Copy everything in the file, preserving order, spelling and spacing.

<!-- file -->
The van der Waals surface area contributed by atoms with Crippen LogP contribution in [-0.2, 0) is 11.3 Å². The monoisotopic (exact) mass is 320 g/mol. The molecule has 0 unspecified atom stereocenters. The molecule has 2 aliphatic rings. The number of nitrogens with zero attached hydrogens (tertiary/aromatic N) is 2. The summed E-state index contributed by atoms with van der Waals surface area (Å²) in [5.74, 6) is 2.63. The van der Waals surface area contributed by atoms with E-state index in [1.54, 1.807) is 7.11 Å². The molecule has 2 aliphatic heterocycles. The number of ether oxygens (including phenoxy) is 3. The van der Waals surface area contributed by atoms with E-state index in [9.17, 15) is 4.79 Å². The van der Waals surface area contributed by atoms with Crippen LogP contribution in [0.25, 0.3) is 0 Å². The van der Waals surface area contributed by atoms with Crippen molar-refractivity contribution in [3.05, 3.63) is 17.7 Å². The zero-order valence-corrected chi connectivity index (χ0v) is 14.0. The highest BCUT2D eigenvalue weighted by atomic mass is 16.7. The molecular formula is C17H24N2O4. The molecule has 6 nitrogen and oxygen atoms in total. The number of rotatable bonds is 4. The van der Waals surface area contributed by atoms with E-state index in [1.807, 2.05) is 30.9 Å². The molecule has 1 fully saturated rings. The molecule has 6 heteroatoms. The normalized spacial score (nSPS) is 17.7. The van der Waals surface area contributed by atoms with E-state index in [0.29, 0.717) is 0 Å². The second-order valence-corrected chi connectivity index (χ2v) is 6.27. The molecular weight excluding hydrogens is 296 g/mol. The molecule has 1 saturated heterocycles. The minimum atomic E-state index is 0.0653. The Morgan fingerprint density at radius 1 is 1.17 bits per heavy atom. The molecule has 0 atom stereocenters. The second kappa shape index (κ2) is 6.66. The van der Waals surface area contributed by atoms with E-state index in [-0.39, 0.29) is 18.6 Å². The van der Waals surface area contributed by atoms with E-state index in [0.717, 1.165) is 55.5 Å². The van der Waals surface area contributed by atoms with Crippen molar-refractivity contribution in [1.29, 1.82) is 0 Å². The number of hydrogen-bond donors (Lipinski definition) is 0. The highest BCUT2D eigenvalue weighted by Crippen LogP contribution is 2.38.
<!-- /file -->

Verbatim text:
The van der Waals surface area contributed by atoms with Crippen LogP contribution in [-0.2, 0) is 11.3 Å². The monoisotopic (exact) mass is 320 g/mol. The molecule has 0 unspecified atom stereocenters. The molecule has 2 aliphatic rings. The number of nitrogens with zero attached hydrogens (tertiary/aromatic N) is 2. The summed E-state index contributed by atoms with van der Waals surface area (Å²) in [5.74, 6) is 2.63. The van der Waals surface area contributed by atoms with E-state index in [1.54, 1.807) is 7.11 Å². The molecule has 2 aliphatic heterocycles. The number of ether oxygens (including phenoxy) is 3. The van der Waals surface area contributed by atoms with E-state index in [9.17, 15) is 4.79 Å². The van der Waals surface area contributed by atoms with Crippen LogP contribution in [0.25, 0.3) is 0 Å². The van der Waals surface area contributed by atoms with Crippen molar-refractivity contribution in [3.05, 3.63) is 17.7 Å². The zero-order valence-corrected chi connectivity index (χ0v) is 14.0. The highest BCUT2D eigenvalue weighted by atomic mass is 16.7. The molecular formula is C17H24N2O4. The molecule has 6 nitrogen and oxygen atoms in total. The number of rotatable bonds is 4. The van der Waals surface area contributed by atoms with E-state index in [1.807, 2.05) is 30.9 Å². The molecule has 1 fully saturated rings. The molecule has 6 heteroatoms. The normalized spacial score (nSPS) is 17.7. The van der Waals surface area contributed by atoms with E-state index in [0.29, 0.717) is 0 Å². The second-order valence-corrected chi connectivity index (χ2v) is 6.27. The molecular weight excluding hydrogens is 296 g/mol. The molecule has 1 saturated heterocycles. The minimum atomic E-state index is 0.0653. The Morgan fingerprint density at radius 1 is 1.17 bits per heavy atom. The molecule has 0 atom stereocenters. The second kappa shape index (κ2) is 6.66. The van der Waals surface area contributed by atoms with E-state index in [-0.39, 0.29) is 18.6 Å². The van der Waals surface area contributed by atoms with E-state index in [0.717, 1.165) is 55.5 Å². The van der Waals surface area contributed by atoms with Crippen molar-refractivity contribution in [1.29, 1.82) is 0 Å². The number of hydrogen-bond donors (Lipinski definition) is 0. The highest BCUT2D eigenvalue weighted by Crippen LogP contribution is 2.38.